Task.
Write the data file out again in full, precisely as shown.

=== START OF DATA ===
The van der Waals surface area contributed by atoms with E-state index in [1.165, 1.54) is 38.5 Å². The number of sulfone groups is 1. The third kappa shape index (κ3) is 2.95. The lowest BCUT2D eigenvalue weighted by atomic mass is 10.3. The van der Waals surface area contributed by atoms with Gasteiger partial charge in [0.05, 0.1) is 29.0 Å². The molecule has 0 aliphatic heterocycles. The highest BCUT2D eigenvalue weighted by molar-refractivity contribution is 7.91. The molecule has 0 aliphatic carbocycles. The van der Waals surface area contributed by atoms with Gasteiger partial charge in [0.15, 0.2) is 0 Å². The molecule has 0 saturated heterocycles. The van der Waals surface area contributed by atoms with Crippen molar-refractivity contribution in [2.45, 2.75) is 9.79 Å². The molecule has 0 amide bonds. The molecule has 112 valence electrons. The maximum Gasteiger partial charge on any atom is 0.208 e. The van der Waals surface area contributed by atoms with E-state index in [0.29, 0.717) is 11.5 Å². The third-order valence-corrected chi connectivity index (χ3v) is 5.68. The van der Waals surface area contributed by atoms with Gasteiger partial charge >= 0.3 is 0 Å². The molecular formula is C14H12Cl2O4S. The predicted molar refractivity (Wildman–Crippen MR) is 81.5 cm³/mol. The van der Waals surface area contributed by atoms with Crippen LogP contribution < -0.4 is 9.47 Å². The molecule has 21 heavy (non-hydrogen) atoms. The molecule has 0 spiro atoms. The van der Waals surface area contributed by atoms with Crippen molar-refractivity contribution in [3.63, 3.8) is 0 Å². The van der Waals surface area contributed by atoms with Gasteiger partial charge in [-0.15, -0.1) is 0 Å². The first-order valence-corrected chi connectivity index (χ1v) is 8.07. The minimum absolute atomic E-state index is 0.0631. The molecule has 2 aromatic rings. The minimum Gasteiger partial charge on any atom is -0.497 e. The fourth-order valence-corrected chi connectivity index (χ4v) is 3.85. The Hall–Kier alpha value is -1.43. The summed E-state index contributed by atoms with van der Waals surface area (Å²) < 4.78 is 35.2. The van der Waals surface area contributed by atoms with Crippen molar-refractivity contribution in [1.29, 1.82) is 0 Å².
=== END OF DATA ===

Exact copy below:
The van der Waals surface area contributed by atoms with E-state index in [1.165, 1.54) is 38.5 Å². The number of sulfone groups is 1. The third kappa shape index (κ3) is 2.95. The lowest BCUT2D eigenvalue weighted by atomic mass is 10.3. The van der Waals surface area contributed by atoms with Gasteiger partial charge in [0.05, 0.1) is 29.0 Å². The molecule has 0 aliphatic heterocycles. The highest BCUT2D eigenvalue weighted by molar-refractivity contribution is 7.91. The molecule has 0 aliphatic carbocycles. The van der Waals surface area contributed by atoms with Gasteiger partial charge in [0.15, 0.2) is 0 Å². The molecule has 0 saturated heterocycles. The van der Waals surface area contributed by atoms with Crippen molar-refractivity contribution in [2.45, 2.75) is 9.79 Å². The molecule has 0 amide bonds. The molecule has 112 valence electrons. The maximum Gasteiger partial charge on any atom is 0.208 e. The van der Waals surface area contributed by atoms with E-state index in [0.29, 0.717) is 11.5 Å². The third-order valence-corrected chi connectivity index (χ3v) is 5.68. The van der Waals surface area contributed by atoms with Gasteiger partial charge >= 0.3 is 0 Å². The molecular formula is C14H12Cl2O4S. The predicted molar refractivity (Wildman–Crippen MR) is 81.5 cm³/mol. The van der Waals surface area contributed by atoms with Crippen LogP contribution < -0.4 is 9.47 Å². The molecule has 21 heavy (non-hydrogen) atoms. The molecule has 0 spiro atoms. The van der Waals surface area contributed by atoms with Crippen molar-refractivity contribution in [3.63, 3.8) is 0 Å². The van der Waals surface area contributed by atoms with Gasteiger partial charge in [-0.15, -0.1) is 0 Å². The first-order valence-corrected chi connectivity index (χ1v) is 8.07. The minimum absolute atomic E-state index is 0.0631. The molecule has 2 aromatic rings. The minimum Gasteiger partial charge on any atom is -0.497 e. The fourth-order valence-corrected chi connectivity index (χ4v) is 3.85. The Hall–Kier alpha value is -1.43. The summed E-state index contributed by atoms with van der Waals surface area (Å²) < 4.78 is 35.2. The van der Waals surface area contributed by atoms with Crippen molar-refractivity contribution in [1.29, 1.82) is 0 Å².